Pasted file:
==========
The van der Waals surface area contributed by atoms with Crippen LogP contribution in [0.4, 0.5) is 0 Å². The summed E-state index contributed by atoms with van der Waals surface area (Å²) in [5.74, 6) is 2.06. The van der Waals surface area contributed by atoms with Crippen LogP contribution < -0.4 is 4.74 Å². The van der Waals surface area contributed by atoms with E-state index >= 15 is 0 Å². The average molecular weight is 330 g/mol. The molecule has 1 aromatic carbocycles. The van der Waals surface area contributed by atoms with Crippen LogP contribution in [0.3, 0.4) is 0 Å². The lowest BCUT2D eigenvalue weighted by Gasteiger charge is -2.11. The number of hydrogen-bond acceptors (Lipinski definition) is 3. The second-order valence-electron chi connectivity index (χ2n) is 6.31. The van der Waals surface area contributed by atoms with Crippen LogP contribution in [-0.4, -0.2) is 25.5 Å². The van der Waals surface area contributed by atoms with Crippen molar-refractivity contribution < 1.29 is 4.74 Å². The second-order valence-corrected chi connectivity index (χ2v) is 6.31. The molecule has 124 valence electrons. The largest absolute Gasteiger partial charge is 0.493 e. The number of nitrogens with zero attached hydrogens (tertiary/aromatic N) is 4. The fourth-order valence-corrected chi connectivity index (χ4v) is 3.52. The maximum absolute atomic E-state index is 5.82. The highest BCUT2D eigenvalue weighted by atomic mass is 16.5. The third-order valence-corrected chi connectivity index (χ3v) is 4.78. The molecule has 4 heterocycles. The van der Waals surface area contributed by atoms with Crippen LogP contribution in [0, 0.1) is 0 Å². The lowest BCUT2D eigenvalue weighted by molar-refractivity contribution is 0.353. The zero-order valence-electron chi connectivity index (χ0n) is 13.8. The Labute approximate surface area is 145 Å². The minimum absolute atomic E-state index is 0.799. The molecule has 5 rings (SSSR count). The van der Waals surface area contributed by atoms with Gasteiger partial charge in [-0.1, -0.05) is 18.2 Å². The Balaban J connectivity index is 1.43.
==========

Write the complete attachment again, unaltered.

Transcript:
The van der Waals surface area contributed by atoms with Crippen LogP contribution in [0.4, 0.5) is 0 Å². The summed E-state index contributed by atoms with van der Waals surface area (Å²) in [5.74, 6) is 2.06. The van der Waals surface area contributed by atoms with Crippen LogP contribution < -0.4 is 4.74 Å². The van der Waals surface area contributed by atoms with E-state index >= 15 is 0 Å². The average molecular weight is 330 g/mol. The molecule has 1 aromatic carbocycles. The van der Waals surface area contributed by atoms with Crippen LogP contribution in [0.3, 0.4) is 0 Å². The lowest BCUT2D eigenvalue weighted by Gasteiger charge is -2.11. The number of hydrogen-bond acceptors (Lipinski definition) is 3. The second-order valence-electron chi connectivity index (χ2n) is 6.31. The van der Waals surface area contributed by atoms with Crippen LogP contribution in [-0.4, -0.2) is 25.5 Å². The van der Waals surface area contributed by atoms with Crippen molar-refractivity contribution < 1.29 is 4.74 Å². The second-order valence-corrected chi connectivity index (χ2v) is 6.31. The molecule has 124 valence electrons. The largest absolute Gasteiger partial charge is 0.493 e. The number of nitrogens with zero attached hydrogens (tertiary/aromatic N) is 4. The fourth-order valence-corrected chi connectivity index (χ4v) is 3.52. The maximum absolute atomic E-state index is 5.82. The highest BCUT2D eigenvalue weighted by atomic mass is 16.5. The third-order valence-corrected chi connectivity index (χ3v) is 4.78. The molecule has 4 heterocycles. The van der Waals surface area contributed by atoms with Crippen LogP contribution in [0, 0.1) is 0 Å². The lowest BCUT2D eigenvalue weighted by molar-refractivity contribution is 0.353. The zero-order valence-electron chi connectivity index (χ0n) is 13.8. The Labute approximate surface area is 145 Å². The minimum absolute atomic E-state index is 0.799. The molecule has 5 rings (SSSR count). The van der Waals surface area contributed by atoms with Gasteiger partial charge in [-0.1, -0.05) is 18.2 Å². The Balaban J connectivity index is 1.43.